14. ^ "The Ultimate 'Emily in Paris' – Paris Guide!". Salut from Paris. October 13, 2020. Retrieved October 16, 2020.
  15. ^ "Hollywood en Touraine : dans les coulisses d'un tournage !". Val-De-Loire By Sophie (in French). October 19, 2019. Retrieved July 13, 2020.
  16. ^ Swartz, Tracy (November 20, 2019). "New series from 'Sex and the City' creator briefly filming in Chicago". Chicago Tribune. Retrieved June 28, 2020.
  17. ^ a b Gelman, Vlada (May 3, 2021). "Emily in Paris Season 2 Begins Production Throughout France". TVLine. Retrieved May 3, 2021.
  18. ^ "Emily in Paris". Variety Insight. Archived from the original on April 29, 2021. Retrieved April 29, 2021.
  19. ^ D'Addario, Daniel (September 30, 2020). "'Emily in Paris' Merges French Light With American Gumption: TV Review". Variety. Retrieved October 1, 2020.
  20. ^ Baldwin, Kristen (September 30, 2020). "Emily in Paris is the very silly show we need right now: Review". Entertainment Weekly. Retrieved October 2, 2020.
  21. ^ "Emily in Paris review: 'Pure escapism' with much to like, but flaws too". October 2, 2020. Retrieved October 5, 2020 – via www.nzherald.co.nz.
  22. ^ Lopez, Kristen (October 2, 2020). "'Emily in Paris' Review: Lily Collins' American in Paris Tires Quickly". IndieWire. Retrieved October 3, 2020.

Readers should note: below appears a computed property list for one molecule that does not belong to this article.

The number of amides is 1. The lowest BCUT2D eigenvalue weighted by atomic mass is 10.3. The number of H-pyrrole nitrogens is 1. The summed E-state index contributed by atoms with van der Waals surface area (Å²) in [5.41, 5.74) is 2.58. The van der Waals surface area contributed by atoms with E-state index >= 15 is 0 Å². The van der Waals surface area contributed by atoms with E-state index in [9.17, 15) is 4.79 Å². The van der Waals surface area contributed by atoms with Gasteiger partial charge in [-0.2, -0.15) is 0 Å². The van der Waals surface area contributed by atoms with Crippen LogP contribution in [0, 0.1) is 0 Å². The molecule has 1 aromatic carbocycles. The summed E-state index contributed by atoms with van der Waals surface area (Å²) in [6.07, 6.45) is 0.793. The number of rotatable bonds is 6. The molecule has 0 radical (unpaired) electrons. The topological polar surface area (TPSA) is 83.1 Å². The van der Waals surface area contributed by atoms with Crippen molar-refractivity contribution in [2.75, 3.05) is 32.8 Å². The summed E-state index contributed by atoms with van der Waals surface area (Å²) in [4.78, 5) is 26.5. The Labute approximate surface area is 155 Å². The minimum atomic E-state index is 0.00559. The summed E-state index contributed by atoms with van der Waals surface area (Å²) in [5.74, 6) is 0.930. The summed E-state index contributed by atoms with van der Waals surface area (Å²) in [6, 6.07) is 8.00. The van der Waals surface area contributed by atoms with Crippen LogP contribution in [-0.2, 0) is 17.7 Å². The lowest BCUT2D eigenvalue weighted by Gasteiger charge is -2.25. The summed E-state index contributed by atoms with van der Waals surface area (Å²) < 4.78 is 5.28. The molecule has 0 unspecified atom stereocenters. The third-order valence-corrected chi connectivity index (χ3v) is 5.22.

23. ^ Gray, Emma (October 6, 2020). "Emily in Paris' Is As Boring And Basic As A Sponsored Instagram Story". HuffPost. Retrieved October 25, 2020.
  24. ^ Nicholson, Rebecca (October 2, 2020). "Emily in Paris review – an excruciating exorcism of French cliches". The Guardian. Retrieved October 3, 2020.
  25. ^ Handler, Rachel (October 3, 2020). "Would Emily in Paris's Bot-like Instagram Actually Go Viral? We Asked 3 Parisian Influencers". Vulture. Retrieved November 6, 2020.
  26. ^ "Emily in Paris — as cheesy as Brie". Financial Times. Retrieved December 9, 2020.
  27. ^ Henley, Jon (October 6, 2020). "'Plenty to feel insulted about': French critics round on Emily in Paris". The Guardian. Retrieved October 23, 2020.
  28. ^ Rahman, Abid (October 5, 2020). "'Embarrassing': Netflix's 'Emily in Paris' Blasted by French Critics". The Hollywood Reporter. Retrieved October 23, 2020.
  29. ^ Martin, Charles (October 1, 2020). "Emily in Paris, c'est un peu Sex in the City de le France (critique)" [Emily in Paris, it's a bit Sex in the City from France (review)]. Premiere (France) (in French). Retrieved October 23, 2020.